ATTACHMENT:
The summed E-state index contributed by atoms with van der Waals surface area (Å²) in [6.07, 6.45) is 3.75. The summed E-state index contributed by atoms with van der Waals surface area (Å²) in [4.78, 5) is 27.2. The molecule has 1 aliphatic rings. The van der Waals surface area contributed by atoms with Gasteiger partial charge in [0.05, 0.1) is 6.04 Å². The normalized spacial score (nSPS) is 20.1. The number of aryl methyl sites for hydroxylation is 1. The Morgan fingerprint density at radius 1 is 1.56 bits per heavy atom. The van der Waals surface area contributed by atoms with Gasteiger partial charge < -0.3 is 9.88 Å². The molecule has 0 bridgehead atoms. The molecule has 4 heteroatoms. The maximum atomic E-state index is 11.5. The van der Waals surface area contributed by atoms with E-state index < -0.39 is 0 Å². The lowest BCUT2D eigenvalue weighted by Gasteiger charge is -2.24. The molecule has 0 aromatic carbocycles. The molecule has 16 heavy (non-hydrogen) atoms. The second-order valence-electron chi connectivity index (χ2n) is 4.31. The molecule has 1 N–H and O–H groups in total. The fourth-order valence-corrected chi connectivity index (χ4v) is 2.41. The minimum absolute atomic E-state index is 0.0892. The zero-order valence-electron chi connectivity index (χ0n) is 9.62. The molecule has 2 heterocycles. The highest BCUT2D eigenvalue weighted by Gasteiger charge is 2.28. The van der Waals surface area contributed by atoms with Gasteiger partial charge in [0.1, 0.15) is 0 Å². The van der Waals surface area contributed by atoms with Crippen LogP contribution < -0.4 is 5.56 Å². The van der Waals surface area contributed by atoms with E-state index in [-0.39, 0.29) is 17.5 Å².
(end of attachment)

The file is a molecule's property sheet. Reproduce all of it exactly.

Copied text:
The summed E-state index contributed by atoms with van der Waals surface area (Å²) in [6.07, 6.45) is 3.75. The summed E-state index contributed by atoms with van der Waals surface area (Å²) in [4.78, 5) is 27.2. The molecule has 1 aliphatic rings. The van der Waals surface area contributed by atoms with Gasteiger partial charge in [0.05, 0.1) is 6.04 Å². The normalized spacial score (nSPS) is 20.1. The number of aryl methyl sites for hydroxylation is 1. The Morgan fingerprint density at radius 1 is 1.56 bits per heavy atom. The van der Waals surface area contributed by atoms with Gasteiger partial charge < -0.3 is 9.88 Å². The molecule has 0 bridgehead atoms. The molecule has 4 heteroatoms. The maximum atomic E-state index is 11.5. The van der Waals surface area contributed by atoms with E-state index < -0.39 is 0 Å². The lowest BCUT2D eigenvalue weighted by Gasteiger charge is -2.24. The molecule has 0 aromatic carbocycles. The molecule has 16 heavy (non-hydrogen) atoms. The second-order valence-electron chi connectivity index (χ2n) is 4.31. The molecule has 1 N–H and O–H groups in total. The fourth-order valence-corrected chi connectivity index (χ4v) is 2.41. The minimum absolute atomic E-state index is 0.0892. The zero-order valence-electron chi connectivity index (χ0n) is 9.62. The molecule has 2 heterocycles. The highest BCUT2D eigenvalue weighted by Gasteiger charge is 2.28. The van der Waals surface area contributed by atoms with Gasteiger partial charge in [0.1, 0.15) is 0 Å². The van der Waals surface area contributed by atoms with Crippen LogP contribution < -0.4 is 5.56 Å². The van der Waals surface area contributed by atoms with E-state index in [-0.39, 0.29) is 17.5 Å².